How to get a perfect score on the GMAT

Perfection is Possible

I'm surprised that so few people get perfect scores on the GMAT exam. Each fall, when business schools release their full range of GMAT scores from admitted applicants, there is virtually never an 800 on the list. The highest number I see is a 780 or 790. Why no 800?

I'm not saying that it's easy to get a perfect score, but there are lots of good test takers out there who are within reach of perfection, and all they need on any given day is a little luck. Why then is it that so few MBA applicants pull it off?

Test-Prep Companies

Some of the blame can be put on test-prep companies. For obvious reasons, their courses are designed to address the middle of the curve. They need to teach material that applies to all students in their classes without intimidating those who are struggling. So by their very nature, large commercial test-prep companies can't spend a lot of time on the hardest concepts.

Additionally, few instructors at test-prep companies can do the hardest problems themselves. It takes time to get really good at the curriculum. (I know this from firsthand experience.) But you would think more applicants would master the problems—or at least get lucky on test day.

I started teaching the GMAT exam at the Princeton Review in Los Angeles, and I took my role seriously because I knew that my students' scores would, in large part, dictate their career opportunities. Before long, I was training the company's new instructors and deciding who was good enough to teach for us. If I didn't think you were ready to work with GMAT students (our oldest and most demanding demographic), I'd suggest that you teach the SAT exam until you got better.

That experience is why I know that the vast majority of GMAT instructors can't solve every problem on the test. (For the record, neither could I when I started.) And it's yet another reason why so few test takers get perfect scores. The toughest problems aren't covered in prep classes—in part, because most instructors can't solve them.

The GMAT Prep Material is Mediocre

But perhaps the most disturbing reason for underperformance on the GMAT is the material itself. Practice problems created by test-prep companies are often inaccurate and unhelpful—designed to mimic questions that appear on the exam but often flawed because they were written by people who are inadequately trained. I regularly pointed out flaws in question design while at the Princeton Review, not just to the company, but to my students as well.

Developing questions that appear on standardized tests such as the GMAT is a demanding process that's done by trained professionals who profile every problem before it appears on an exam. These are the "experimental questions" on the GMAT. If a question doesn't profile correctly in the experimental phase, it's thrown out.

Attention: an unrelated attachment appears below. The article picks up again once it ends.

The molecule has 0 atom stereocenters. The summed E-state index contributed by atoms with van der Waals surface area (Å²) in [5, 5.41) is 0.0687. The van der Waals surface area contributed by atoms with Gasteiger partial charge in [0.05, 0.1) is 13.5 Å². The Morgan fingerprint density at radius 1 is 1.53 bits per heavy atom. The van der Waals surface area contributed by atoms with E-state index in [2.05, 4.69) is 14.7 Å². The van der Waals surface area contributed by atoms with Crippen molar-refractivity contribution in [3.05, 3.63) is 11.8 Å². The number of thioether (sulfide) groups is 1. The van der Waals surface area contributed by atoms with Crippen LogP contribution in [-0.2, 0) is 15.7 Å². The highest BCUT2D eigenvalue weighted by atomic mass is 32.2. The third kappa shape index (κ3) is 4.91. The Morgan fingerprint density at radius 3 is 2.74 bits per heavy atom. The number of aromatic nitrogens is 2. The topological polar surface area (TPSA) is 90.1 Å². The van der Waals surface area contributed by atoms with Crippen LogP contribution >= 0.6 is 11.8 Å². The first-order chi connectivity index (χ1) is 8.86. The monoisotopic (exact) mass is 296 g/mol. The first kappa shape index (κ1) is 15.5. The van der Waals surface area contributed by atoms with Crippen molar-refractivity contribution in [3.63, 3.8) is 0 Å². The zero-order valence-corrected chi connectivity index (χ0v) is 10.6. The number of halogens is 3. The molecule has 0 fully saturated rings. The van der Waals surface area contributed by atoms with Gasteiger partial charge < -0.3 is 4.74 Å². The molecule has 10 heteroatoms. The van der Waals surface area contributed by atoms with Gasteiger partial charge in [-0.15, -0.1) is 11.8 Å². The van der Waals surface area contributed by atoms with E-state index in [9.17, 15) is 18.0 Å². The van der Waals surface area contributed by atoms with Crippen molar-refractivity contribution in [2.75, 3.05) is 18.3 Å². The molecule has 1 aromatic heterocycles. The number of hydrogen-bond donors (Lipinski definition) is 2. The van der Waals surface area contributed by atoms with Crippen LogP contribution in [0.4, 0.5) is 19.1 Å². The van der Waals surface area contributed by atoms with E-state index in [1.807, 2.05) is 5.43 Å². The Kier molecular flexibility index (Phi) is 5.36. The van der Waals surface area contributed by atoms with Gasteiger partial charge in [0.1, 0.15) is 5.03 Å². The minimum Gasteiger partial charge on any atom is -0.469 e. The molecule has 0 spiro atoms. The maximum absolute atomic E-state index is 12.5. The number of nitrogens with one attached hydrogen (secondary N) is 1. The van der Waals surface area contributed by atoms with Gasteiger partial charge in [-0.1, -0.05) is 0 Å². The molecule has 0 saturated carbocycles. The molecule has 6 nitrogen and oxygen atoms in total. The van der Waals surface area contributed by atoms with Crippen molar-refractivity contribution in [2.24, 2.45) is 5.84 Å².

Unfortunately, test-prep companies don't hold themselves to these same high standards — mostly because they don't always understand what makes a question a valid indicator of student achievement. So they write shitty questions that sort of mimic what they see on actual exams, knowing that their students won't be able to spot the subtle shortcomings. After all, if a test-prep company can't understand what makes practice problems perfectly accurate, how could a student?

The problem, of course, is that students who prepare with inaccurate material aren't sharpening the highly specific reasoning skills that will be tested on exam day — especially the skills that come into play at the top of the curve, where subtle distinctions are so important. It's as if students were preparing for baseball season by playing football. To do well, GMAT test takers need to learn the finer, highly nuanced math and verbal skills that appear only in well-written questions.

In recent years, a number of upstarts have flooded the test-prep market and lowered the quality of practice materials that students are exposed to. Some new players have chosen to use quantity as a differentiator, but my experience with practice books from those companies has been unsettling. Not only are questions written inaccurately, but entire areas of math and verbal that appear in those book aren't tested on the GMAT exam. Studying that material is a complete waste of time.

When preparing for the GMAT exam, the most important thing you can do is use the GMAT Official Guide. I know that the explanations are terrible, but at least the problems themselves are accurate. They come from real GMAT exams, so they've been properly developed and profiled.

What It Takes to Score 800 on the GMAT Exam

A lot of practice.

As I've already said, the test-prep industry isn't set up to produce perfect scores: course are too short, teachers can't solve the hardest problems and materials are flawed. And yet, over time, I was able to learn enough to score 800 consistently. I got there by following five rules:

  1. Do a huge volume of problems over an extended period of time.
  2. Use only high-quality practice problems written by the official test writers.
  3. Practice without ever timing yourself.
  4. Early in your prep cycle, surrender problems you can't solve and move on.
  5. Later in your prep cycle, insist on perfection. Getting even a single problem wrong means doing the entire set over again.

Later, I'll share more details on how to train for the most important test of your life, and I'll tell you exactly how I mastered the GMAT. There's nothing particularly brilliant about it, you just need to commit to the process and understand that it will take time. I tell my students that I taught the test for a full year before I thought I understood it completely. You should prepare for an equally long prep season.